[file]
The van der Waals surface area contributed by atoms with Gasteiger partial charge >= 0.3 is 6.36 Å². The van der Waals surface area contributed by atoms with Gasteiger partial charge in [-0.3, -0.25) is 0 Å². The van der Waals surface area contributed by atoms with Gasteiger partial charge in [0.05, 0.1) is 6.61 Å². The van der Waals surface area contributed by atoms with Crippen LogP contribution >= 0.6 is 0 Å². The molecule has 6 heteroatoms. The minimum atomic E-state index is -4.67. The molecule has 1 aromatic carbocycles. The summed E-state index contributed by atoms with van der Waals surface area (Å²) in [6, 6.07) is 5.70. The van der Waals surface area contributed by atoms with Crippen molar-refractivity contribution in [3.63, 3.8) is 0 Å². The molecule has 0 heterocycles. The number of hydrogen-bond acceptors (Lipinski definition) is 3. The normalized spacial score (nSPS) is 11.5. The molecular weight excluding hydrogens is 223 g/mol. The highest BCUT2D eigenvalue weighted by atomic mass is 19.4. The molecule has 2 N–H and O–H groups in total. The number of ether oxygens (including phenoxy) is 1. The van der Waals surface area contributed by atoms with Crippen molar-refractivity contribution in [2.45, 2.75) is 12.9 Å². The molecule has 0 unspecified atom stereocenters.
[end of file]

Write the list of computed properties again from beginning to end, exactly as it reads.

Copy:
The van der Waals surface area contributed by atoms with Gasteiger partial charge >= 0.3 is 6.36 Å². The van der Waals surface area contributed by atoms with Gasteiger partial charge in [-0.3, -0.25) is 0 Å². The van der Waals surface area contributed by atoms with Gasteiger partial charge in [0.05, 0.1) is 6.61 Å². The van der Waals surface area contributed by atoms with Crippen LogP contribution >= 0.6 is 0 Å². The molecule has 6 heteroatoms. The minimum atomic E-state index is -4.67. The molecule has 1 aromatic carbocycles. The summed E-state index contributed by atoms with van der Waals surface area (Å²) in [6, 6.07) is 5.70. The van der Waals surface area contributed by atoms with Crippen molar-refractivity contribution in [3.63, 3.8) is 0 Å². The molecule has 0 heterocycles. The number of hydrogen-bond acceptors (Lipinski definition) is 3. The normalized spacial score (nSPS) is 11.5. The molecular weight excluding hydrogens is 223 g/mol. The highest BCUT2D eigenvalue weighted by atomic mass is 19.4. The molecule has 2 N–H and O–H groups in total. The number of ether oxygens (including phenoxy) is 1. The van der Waals surface area contributed by atoms with Crippen molar-refractivity contribution in [2.45, 2.75) is 12.9 Å². The molecule has 0 unspecified atom stereocenters.